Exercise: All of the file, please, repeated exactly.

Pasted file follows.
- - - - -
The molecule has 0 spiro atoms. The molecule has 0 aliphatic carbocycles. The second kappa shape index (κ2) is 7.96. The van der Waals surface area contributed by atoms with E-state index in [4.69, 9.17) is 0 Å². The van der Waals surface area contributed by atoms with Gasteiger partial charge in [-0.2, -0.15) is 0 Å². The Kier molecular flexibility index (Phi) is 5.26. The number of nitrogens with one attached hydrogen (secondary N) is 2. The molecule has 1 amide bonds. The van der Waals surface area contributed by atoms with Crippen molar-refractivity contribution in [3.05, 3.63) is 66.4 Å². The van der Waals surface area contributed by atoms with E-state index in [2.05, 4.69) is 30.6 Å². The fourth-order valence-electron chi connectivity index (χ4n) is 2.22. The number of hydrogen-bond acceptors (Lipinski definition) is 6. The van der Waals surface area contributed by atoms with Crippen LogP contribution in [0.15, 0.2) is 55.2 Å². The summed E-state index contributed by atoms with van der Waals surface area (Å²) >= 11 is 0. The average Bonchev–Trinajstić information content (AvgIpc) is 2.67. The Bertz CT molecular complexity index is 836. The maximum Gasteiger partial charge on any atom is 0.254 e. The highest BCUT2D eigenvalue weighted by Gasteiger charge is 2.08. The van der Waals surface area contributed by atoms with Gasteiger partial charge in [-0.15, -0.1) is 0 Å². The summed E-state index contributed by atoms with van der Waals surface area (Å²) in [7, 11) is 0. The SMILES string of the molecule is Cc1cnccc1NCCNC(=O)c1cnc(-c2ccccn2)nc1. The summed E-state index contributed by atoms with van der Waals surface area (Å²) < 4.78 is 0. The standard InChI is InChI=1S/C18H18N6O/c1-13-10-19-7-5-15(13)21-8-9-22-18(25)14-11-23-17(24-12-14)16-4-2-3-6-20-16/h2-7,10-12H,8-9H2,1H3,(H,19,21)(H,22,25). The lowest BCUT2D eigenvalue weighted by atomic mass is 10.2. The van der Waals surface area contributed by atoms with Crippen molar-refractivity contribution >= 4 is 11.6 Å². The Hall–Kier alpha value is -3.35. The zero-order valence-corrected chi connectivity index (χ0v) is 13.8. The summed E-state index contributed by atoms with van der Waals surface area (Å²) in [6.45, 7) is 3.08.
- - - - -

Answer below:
The molecule has 0 spiro atoms. The molecule has 0 aliphatic carbocycles. The second kappa shape index (κ2) is 7.96. The van der Waals surface area contributed by atoms with E-state index in [4.69, 9.17) is 0 Å². The van der Waals surface area contributed by atoms with Gasteiger partial charge in [-0.2, -0.15) is 0 Å². The Kier molecular flexibility index (Phi) is 5.26. The number of nitrogens with one attached hydrogen (secondary N) is 2. The molecule has 1 amide bonds. The van der Waals surface area contributed by atoms with Crippen molar-refractivity contribution in [3.05, 3.63) is 66.4 Å². The van der Waals surface area contributed by atoms with E-state index in [2.05, 4.69) is 30.6 Å². The fourth-order valence-electron chi connectivity index (χ4n) is 2.22. The number of hydrogen-bond acceptors (Lipinski definition) is 6. The van der Waals surface area contributed by atoms with Crippen LogP contribution in [0.15, 0.2) is 55.2 Å². The summed E-state index contributed by atoms with van der Waals surface area (Å²) >= 11 is 0. The average Bonchev–Trinajstić information content (AvgIpc) is 2.67. The Bertz CT molecular complexity index is 836. The maximum Gasteiger partial charge on any atom is 0.254 e. The highest BCUT2D eigenvalue weighted by Gasteiger charge is 2.08. The van der Waals surface area contributed by atoms with Gasteiger partial charge in [-0.15, -0.1) is 0 Å². The summed E-state index contributed by atoms with van der Waals surface area (Å²) in [7, 11) is 0. The SMILES string of the molecule is Cc1cnccc1NCCNC(=O)c1cnc(-c2ccccn2)nc1. The summed E-state index contributed by atoms with van der Waals surface area (Å²) < 4.78 is 0. The standard InChI is InChI=1S/C18H18N6O/c1-13-10-19-7-5-15(13)21-8-9-22-18(25)14-11-23-17(24-12-14)16-4-2-3-6-20-16/h2-7,10-12H,8-9H2,1H3,(H,19,21)(H,22,25). The lowest BCUT2D eigenvalue weighted by atomic mass is 10.2. The van der Waals surface area contributed by atoms with Crippen molar-refractivity contribution >= 4 is 11.6 Å². The Hall–Kier alpha value is -3.35. The zero-order valence-corrected chi connectivity index (χ0v) is 13.8. The summed E-state index contributed by atoms with van der Waals surface area (Å²) in [6.45, 7) is 3.08.